“Why is it more important to record this incident than to take action?”

“They’re worse than people witnessing an accident on a high-speed road,” one person wrote: “They’re so detached.”

There have been various incidents over the past decade in which China’s “bystander problem” became a topic of discussion, saying it relates to the Chinese concept of “mind your own business,” “shaoguanxianshi” (少管闲事), where people are accustomed to remaining uninvolved when it does not concern them.

The most well-known example is that of Wang Yue, the little toddler from Foshan who was run over by two vehicles in 2011 and laid in the street with 18 people passing her by without doing anything.

A notorious 2013 case is that of a 26-year-old Beijing woman who got her head stuck between railings next to a road. Although there were many people passing by and taking pictures, it took thirty minutes to call the police. The woman was later pronounced brain dead in the hospital.

Another incident that triggered a lot of anger in 2016 was that of an assault on a woman at a Beijing hotel. Video footage revealed how bystanders and hotel staff did not help the woman when she was attacked.

Sometimes people do not step in because they simply do not want to get involved and think someone else will solve the situation, and then there are those who do not intervene because they think it involves a marital dispute that an outside should not mingle in.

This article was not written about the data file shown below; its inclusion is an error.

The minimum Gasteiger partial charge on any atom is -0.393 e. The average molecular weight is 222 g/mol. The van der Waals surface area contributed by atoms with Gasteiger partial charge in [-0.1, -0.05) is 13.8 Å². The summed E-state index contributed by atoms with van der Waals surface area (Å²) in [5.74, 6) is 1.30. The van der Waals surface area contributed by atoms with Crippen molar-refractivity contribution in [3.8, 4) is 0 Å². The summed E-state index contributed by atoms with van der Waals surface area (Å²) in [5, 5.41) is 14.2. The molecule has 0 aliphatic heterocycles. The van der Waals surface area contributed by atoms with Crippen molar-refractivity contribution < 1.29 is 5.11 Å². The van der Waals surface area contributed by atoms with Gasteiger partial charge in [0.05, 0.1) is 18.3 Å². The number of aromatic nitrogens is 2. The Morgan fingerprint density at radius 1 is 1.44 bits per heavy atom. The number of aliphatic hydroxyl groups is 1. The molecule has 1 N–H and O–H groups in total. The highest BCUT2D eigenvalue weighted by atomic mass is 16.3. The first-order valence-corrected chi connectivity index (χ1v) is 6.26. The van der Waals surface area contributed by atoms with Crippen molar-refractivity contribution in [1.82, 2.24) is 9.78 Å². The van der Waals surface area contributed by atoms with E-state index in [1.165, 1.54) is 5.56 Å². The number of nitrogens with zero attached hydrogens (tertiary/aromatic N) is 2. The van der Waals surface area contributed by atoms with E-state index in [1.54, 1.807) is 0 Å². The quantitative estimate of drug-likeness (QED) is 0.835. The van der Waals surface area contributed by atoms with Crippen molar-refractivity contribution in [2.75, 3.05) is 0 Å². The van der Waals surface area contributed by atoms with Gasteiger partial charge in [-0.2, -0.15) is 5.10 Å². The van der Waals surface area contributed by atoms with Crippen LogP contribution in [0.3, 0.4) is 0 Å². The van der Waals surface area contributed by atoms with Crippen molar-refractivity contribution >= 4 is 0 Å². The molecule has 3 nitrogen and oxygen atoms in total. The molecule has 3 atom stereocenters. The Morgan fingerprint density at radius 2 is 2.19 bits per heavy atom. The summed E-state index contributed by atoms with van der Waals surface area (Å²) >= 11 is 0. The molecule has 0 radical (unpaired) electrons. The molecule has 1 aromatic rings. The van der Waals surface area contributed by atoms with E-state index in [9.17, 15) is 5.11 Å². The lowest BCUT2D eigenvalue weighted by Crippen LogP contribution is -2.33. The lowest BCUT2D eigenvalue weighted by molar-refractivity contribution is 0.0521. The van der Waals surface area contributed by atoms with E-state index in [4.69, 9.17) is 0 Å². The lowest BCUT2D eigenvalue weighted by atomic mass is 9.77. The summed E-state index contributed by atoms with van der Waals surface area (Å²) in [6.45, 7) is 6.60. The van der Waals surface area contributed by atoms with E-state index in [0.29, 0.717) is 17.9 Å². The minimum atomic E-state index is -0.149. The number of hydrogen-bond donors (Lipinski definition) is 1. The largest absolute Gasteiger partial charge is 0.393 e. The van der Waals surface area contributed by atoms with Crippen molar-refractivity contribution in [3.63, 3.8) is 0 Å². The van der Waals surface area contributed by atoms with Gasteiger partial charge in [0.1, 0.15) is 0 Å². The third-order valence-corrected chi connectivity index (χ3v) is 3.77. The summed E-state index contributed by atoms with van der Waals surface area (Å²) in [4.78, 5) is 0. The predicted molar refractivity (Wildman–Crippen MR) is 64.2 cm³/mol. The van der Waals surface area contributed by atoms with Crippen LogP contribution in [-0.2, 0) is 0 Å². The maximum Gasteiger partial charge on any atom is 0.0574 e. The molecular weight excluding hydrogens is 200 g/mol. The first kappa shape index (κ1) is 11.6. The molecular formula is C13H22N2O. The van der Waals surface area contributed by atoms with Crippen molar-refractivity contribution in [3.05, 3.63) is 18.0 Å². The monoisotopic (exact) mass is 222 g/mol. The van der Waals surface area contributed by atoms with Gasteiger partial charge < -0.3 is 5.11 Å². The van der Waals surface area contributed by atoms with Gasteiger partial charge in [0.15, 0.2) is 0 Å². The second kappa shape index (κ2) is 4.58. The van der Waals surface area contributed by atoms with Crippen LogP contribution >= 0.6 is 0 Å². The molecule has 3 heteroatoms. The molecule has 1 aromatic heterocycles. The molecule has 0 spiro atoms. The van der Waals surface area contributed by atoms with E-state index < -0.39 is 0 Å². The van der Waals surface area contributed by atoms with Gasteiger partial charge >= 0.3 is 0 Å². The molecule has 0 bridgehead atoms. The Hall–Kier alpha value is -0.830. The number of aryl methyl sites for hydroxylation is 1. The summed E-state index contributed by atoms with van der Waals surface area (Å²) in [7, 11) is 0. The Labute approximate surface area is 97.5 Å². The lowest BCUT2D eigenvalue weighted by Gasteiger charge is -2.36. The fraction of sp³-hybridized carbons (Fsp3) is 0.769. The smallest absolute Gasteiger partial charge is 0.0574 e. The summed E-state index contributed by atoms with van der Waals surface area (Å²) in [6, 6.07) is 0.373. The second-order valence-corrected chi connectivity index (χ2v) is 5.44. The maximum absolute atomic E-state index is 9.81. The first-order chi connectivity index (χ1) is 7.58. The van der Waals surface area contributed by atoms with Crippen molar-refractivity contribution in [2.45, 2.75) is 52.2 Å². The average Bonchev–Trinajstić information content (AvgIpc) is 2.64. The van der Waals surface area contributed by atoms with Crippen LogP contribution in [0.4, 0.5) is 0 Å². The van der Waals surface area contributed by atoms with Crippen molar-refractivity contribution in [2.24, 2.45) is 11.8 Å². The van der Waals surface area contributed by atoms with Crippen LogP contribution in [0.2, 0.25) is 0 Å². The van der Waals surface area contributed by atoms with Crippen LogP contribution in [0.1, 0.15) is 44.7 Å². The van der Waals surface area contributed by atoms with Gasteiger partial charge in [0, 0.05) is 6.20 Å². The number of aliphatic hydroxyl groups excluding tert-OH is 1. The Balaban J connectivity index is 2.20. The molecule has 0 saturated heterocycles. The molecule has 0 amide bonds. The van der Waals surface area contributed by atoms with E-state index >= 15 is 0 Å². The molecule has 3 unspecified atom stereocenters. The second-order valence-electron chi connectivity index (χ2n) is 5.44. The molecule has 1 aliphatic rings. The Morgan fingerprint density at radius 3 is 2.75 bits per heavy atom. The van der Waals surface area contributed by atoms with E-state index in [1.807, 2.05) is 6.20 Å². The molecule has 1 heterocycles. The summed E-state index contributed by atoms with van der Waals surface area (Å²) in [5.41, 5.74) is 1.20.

The first is an (arguably) global phenomenon also known as the ‘bystander effect’ or ‘bystander apathy‘, where people will not help a victim in need when other people are present. It is a social psychological matter – the more people who witness a person in peril, the less the chances are that one of them intervenes. In other words: one is more likely to help out in an emergency situation when one is alone than when there are ten people standing by.

But the second relates more to existing cultural and societal ideas about relationships and ‘private’ issues that nobody should interfere with. This topic recently also came up when Chinese vlogger Lhamu was killed by her ex-husband, with many people calling for more action against domestic abuse – stressing how important it is for people to realize that domestic violence is not a private matter.